On September 16 I wrote Cannon supporters saying I was about to issue a press release. I invited him to respond to specific questions on the page first, which I promised I would then acknowledge in the press release. He did not respond to the invitation.
One feeling I get from Cannon supporters is similar to that of my friend from the Nixon era: It isn't whether he is a torturer; it's whether he is our torturer.
The secondary feeling I get is anger for even raising the matter. One emailed me on July 19, saying peremptorily about my congressional run: "Drop out." Another told me as he walked into an October 19 Cannon fund-raiser where I was standing outside distributing literature: "Ellis I don't even want to talk to you." This was a reversal of the Democrats' attitude toward me in 2010.
On September 18 I began circulating the press release and contacting reporters and lawyers.
This was when I became puzzled. Because the CIA considers torture horrific, devastating, and criminal, I expected the public in Michigan and around the country would feel the same. I expected it especially given that Cannon did not deny or try to explain away the specific facts. Nor did any of his supporters or anyone in the media.
But throughout the campaign only one reporter confronted Cannon with the torture issue. First the reporter called me. I went over Ait Idir's ID of Cannon in some detail and recommended that he ask Cannon specific questions such as the ones on my site. But when he contacted Cannon, according to the article he elicited only a general response:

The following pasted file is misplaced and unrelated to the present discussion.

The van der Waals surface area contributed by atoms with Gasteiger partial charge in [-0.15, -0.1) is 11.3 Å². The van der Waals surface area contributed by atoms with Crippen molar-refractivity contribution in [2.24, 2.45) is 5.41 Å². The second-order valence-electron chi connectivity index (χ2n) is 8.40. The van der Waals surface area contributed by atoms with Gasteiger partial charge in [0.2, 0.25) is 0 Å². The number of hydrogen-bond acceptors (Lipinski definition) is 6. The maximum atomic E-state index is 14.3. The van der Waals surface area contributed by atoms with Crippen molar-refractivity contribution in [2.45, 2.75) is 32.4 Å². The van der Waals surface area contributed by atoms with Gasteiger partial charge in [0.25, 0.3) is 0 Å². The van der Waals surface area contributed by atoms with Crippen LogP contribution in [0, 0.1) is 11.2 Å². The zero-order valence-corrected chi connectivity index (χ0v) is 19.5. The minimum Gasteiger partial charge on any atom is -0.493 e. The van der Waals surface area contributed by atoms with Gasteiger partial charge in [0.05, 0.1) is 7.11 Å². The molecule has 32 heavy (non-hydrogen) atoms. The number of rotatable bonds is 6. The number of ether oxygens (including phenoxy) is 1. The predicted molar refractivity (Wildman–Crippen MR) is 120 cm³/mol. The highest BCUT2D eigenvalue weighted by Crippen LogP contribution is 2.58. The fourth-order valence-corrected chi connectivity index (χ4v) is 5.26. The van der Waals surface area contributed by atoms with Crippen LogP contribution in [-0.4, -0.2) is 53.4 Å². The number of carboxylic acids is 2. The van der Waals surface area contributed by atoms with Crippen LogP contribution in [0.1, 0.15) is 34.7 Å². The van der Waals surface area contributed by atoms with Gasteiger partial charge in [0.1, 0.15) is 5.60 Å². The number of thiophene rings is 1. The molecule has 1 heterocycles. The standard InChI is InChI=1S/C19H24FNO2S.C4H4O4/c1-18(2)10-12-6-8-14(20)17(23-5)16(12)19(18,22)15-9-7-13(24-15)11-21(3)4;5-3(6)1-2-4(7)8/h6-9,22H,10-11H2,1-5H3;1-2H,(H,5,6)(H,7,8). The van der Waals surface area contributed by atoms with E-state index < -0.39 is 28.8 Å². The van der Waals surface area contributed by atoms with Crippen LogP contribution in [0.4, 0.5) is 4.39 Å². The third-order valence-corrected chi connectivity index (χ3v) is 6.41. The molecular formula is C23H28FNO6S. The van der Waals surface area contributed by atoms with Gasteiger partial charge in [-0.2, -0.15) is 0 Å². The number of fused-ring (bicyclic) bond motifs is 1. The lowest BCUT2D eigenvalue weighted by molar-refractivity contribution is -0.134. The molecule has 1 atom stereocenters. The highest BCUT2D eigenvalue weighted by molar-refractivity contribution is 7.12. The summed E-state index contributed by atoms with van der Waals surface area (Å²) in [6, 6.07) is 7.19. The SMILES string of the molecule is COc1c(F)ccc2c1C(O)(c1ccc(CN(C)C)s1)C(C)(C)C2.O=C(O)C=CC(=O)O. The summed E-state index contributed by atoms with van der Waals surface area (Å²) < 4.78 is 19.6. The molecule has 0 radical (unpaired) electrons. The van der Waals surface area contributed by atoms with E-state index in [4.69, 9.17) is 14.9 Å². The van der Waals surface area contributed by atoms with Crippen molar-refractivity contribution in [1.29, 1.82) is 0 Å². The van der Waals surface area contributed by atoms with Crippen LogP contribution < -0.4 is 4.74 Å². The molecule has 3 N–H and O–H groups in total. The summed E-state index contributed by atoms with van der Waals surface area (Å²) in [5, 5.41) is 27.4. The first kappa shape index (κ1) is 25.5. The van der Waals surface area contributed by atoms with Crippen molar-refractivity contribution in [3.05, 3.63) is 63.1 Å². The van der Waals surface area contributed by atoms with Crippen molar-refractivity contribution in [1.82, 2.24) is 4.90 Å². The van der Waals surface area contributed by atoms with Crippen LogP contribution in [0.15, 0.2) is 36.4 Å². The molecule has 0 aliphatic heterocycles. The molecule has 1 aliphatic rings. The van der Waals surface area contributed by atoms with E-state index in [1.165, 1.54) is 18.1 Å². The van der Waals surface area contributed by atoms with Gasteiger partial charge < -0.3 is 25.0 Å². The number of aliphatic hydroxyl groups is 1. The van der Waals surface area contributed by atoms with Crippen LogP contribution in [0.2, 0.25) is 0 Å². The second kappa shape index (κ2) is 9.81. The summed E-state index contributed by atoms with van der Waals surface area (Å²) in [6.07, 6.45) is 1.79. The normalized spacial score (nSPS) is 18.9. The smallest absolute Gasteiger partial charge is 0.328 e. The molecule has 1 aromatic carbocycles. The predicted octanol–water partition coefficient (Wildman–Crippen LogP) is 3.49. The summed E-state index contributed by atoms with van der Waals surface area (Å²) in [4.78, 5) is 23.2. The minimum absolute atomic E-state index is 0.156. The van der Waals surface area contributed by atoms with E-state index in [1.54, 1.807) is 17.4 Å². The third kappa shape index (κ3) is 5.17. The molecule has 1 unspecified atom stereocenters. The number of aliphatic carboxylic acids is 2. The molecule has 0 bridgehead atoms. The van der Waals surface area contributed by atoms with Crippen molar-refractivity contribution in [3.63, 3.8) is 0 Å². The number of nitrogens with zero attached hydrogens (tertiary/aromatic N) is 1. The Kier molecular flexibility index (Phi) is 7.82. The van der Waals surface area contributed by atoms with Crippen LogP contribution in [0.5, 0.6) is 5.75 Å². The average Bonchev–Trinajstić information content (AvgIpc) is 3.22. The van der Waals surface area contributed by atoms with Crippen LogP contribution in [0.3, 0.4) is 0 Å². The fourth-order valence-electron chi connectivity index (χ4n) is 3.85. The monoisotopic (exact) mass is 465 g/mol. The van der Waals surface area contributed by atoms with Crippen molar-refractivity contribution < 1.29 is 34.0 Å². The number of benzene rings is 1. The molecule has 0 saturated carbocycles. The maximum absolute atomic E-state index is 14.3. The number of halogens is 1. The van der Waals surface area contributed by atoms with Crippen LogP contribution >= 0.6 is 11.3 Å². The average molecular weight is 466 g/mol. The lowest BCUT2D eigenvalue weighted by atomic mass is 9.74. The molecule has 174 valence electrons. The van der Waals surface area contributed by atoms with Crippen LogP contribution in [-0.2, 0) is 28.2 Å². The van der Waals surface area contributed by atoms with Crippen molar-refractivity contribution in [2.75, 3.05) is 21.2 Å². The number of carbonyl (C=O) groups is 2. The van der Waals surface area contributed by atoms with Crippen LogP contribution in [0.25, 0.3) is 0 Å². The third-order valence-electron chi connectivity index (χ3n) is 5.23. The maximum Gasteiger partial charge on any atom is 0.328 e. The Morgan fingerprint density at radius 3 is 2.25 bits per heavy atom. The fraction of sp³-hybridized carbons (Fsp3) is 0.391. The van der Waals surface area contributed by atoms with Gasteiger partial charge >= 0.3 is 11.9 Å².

No reporter that I know of has made contact with Ait Idir in Sarajevo, to confirm or not confirm what he says happened. Nor to my knowledge has the US Attorney General. It would take but little time to make the contact and review the details and the ID of Cannon. A translator would probably be needed. His primary languages are Bosnian and Arabic.
After the election an activist blogger/author (who I had not contacted) wrote a piece "Torturer on the Ballot" criticizing the corporate media for refusing to cover the issue.
Based on the undenied specific facts we know of, it is fortunate that Cannon didn't go to Congress. It would have been a national embarrassment for him to sit in the House, making decisions that affect people around the country and the world.
Still, he should be indicted for war crimes.
Ait Idir on the other hand should be treated like a hero and invited to come testify to the Senate Intelligence Committee.